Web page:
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Volume 2012, Article ID 193029, 9 pages
Research Article

Effects of Long Distance Transportation on Honey Bee Physiology

1Department of Entomology, Michigan State University, East Lansing, MI 48824, USA
2Department of Laboratory Animal Science, Nanchang University, Nanchang, Jiangxi 330006, China
3Bee Research Laboratory, USDA Agricultural Research Service, Beltsville, MD 20705, USA

Received 4 April 2012; Accepted 24 May 2012

Academic Editor: Tugrul Giray

Copyright © 2012 Kiheung Ahn et al. This is an open access article distributed under the Creative Commons Attribution License, which permits unrestricted use, distribution, and reproduction in any medium, provided the original work is properly cited.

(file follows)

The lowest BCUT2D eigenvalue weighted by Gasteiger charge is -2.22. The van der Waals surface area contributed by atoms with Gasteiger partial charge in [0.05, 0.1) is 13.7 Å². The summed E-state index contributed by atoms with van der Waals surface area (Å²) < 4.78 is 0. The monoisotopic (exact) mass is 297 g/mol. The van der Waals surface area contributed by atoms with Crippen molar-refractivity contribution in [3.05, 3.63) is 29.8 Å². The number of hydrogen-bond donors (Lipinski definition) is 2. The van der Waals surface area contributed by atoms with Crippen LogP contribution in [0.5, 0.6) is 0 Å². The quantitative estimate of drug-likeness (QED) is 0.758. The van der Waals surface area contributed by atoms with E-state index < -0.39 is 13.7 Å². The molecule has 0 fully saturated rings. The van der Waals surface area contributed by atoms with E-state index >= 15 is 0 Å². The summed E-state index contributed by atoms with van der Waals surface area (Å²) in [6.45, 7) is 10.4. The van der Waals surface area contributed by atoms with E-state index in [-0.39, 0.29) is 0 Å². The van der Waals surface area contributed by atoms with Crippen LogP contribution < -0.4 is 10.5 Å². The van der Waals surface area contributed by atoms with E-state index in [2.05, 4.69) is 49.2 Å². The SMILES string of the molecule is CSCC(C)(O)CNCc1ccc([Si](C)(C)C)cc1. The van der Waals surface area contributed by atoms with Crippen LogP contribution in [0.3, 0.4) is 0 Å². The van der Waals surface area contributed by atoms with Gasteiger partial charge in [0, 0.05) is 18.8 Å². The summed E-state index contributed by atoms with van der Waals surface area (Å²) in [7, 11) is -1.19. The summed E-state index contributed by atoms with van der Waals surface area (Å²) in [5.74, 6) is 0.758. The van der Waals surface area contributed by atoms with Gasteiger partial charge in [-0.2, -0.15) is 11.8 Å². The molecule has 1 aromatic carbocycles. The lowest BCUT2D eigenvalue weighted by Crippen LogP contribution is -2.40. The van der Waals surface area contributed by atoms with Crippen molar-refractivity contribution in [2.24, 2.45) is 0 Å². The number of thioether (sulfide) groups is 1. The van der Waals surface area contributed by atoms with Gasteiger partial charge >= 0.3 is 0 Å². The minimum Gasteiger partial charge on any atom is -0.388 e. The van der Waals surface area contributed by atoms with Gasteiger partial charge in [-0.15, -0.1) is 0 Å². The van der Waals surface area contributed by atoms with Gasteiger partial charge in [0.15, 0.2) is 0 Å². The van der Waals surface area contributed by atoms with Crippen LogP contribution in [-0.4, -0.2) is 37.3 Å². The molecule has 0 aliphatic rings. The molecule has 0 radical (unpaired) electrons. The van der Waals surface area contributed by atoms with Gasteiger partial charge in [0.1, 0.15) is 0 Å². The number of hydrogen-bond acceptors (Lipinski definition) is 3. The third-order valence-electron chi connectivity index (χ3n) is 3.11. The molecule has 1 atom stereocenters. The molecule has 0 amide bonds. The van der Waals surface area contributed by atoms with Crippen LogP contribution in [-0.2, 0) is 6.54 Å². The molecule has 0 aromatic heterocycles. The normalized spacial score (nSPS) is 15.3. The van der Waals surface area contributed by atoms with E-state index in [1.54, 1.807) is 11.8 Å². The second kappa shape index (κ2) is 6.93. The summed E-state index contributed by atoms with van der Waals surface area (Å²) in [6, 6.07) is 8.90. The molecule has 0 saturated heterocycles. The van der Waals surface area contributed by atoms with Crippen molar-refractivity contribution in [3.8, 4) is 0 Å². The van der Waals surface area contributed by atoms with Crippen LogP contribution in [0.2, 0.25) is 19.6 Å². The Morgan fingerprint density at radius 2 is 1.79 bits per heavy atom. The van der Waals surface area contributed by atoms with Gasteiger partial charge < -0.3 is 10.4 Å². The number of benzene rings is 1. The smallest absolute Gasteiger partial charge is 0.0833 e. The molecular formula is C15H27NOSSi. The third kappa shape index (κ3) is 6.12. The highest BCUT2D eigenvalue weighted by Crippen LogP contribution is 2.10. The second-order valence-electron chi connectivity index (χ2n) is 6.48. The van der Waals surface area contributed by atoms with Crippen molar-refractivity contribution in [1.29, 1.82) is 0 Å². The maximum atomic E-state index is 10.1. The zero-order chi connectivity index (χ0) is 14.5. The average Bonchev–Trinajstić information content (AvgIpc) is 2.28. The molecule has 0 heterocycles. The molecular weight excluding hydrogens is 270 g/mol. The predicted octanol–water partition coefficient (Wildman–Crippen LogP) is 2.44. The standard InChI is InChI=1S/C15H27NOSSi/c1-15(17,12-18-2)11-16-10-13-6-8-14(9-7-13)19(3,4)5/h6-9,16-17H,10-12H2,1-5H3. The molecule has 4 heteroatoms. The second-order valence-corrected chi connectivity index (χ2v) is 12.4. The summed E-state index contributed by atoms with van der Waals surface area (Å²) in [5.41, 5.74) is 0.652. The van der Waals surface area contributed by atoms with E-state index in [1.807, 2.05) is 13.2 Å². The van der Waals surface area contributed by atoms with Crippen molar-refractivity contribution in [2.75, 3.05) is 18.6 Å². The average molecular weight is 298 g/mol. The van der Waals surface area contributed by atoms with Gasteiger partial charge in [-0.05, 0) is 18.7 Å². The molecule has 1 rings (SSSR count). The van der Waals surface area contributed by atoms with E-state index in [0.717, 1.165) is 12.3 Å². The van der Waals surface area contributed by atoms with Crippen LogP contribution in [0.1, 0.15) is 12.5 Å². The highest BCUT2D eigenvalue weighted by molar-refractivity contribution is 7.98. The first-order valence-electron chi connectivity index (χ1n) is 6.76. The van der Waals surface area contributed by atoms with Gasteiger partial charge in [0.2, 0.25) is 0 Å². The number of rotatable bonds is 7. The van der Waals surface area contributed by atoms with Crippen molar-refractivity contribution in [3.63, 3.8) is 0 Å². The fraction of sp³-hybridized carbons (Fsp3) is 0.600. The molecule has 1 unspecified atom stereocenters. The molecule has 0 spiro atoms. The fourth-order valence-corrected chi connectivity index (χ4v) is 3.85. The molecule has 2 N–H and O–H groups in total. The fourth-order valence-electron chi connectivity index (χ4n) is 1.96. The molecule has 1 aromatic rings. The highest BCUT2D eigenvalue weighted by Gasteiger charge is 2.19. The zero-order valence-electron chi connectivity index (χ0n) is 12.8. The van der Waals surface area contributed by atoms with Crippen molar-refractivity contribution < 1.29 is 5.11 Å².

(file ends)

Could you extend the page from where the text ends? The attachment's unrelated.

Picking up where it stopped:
Despite the requirement of long distance transportation of honey bees used for pollination, we understand little how transportation affects honey bees. Three trials in three different states (CA, GA, and MI) were conducted to study the effects of long distance transportation on honey bee physiology. Newly emerged bees from one colony were split into two groups and introduced into a transported (T) colony or a stationary (S) colony in each trial. Volumes of hypopharyngeal gland acini in T colonies were significantly smaller than S colonies in all three trials. There were no significant differences between S and T colonies in juvenile hormone titers. Protein content in head showed no significant differences between S and T either in 7-day-old or 17-day-old bees of MI trial, but GA trial showed a significant reduction in bees experiencing transportation. Protein content in thorax was only measured in GA trial and was not significantly different between the two groups. Lipid content in abdomen was not significantly different between the S and T colonies in all three trials. This study suggests that bees experiencing transportation have trouble fully developing their food glands and this might affect their ability to nurse the next generation of workers.